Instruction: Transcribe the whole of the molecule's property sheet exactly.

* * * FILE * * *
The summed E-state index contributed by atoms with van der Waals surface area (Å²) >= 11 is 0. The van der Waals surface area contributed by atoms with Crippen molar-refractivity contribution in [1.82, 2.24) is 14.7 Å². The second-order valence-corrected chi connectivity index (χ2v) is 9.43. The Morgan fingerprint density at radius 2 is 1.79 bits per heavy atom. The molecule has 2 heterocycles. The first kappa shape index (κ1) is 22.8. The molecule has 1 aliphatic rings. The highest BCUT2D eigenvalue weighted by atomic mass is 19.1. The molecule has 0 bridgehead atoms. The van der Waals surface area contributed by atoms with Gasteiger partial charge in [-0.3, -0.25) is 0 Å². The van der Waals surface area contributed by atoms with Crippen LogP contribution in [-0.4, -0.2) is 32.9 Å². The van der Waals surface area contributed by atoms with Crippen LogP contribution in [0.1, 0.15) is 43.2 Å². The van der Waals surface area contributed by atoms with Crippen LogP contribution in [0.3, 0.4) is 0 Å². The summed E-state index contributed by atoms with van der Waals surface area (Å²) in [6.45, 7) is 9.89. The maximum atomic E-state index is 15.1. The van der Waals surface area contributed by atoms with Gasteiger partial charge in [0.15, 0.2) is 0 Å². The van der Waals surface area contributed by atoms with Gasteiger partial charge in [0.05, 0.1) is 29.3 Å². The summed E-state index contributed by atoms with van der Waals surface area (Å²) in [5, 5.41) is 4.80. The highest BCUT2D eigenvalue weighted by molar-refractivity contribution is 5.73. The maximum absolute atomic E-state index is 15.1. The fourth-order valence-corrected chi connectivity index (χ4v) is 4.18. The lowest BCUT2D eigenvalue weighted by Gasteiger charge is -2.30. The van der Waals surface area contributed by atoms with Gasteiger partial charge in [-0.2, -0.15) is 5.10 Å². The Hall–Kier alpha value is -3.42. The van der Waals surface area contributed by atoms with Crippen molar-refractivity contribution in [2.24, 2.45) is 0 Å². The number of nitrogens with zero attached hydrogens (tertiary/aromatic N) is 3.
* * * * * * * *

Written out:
The summed E-state index contributed by atoms with van der Waals surface area (Å²) >= 11 is 0. The van der Waals surface area contributed by atoms with Crippen molar-refractivity contribution in [1.82, 2.24) is 14.7 Å². The second-order valence-corrected chi connectivity index (χ2v) is 9.43. The Morgan fingerprint density at radius 2 is 1.79 bits per heavy atom. The molecule has 2 heterocycles. The first kappa shape index (κ1) is 22.8. The molecule has 1 aliphatic rings. The highest BCUT2D eigenvalue weighted by atomic mass is 19.1. The molecule has 0 bridgehead atoms. The van der Waals surface area contributed by atoms with Gasteiger partial charge in [-0.3, -0.25) is 0 Å². The van der Waals surface area contributed by atoms with Crippen LogP contribution in [-0.4, -0.2) is 32.9 Å². The van der Waals surface area contributed by atoms with Crippen LogP contribution in [0.1, 0.15) is 43.2 Å². The van der Waals surface area contributed by atoms with Crippen LogP contribution in [0.3, 0.4) is 0 Å². The summed E-state index contributed by atoms with van der Waals surface area (Å²) in [6.45, 7) is 9.89. The maximum atomic E-state index is 15.1. The van der Waals surface area contributed by atoms with Gasteiger partial charge in [0.15, 0.2) is 0 Å². The van der Waals surface area contributed by atoms with Gasteiger partial charge in [0.05, 0.1) is 29.3 Å². The summed E-state index contributed by atoms with van der Waals surface area (Å²) in [5, 5.41) is 4.80. The highest BCUT2D eigenvalue weighted by molar-refractivity contribution is 5.73. The maximum absolute atomic E-state index is 15.1. The fourth-order valence-corrected chi connectivity index (χ4v) is 4.18. The lowest BCUT2D eigenvalue weighted by Gasteiger charge is -2.30. The van der Waals surface area contributed by atoms with Gasteiger partial charge in [-0.2, -0.15) is 5.10 Å². The Hall–Kier alpha value is -3.42. The van der Waals surface area contributed by atoms with Crippen molar-refractivity contribution in [2.24, 2.45) is 0 Å². The number of nitrogens with zero attached hydrogens (tertiary/aromatic N) is 3.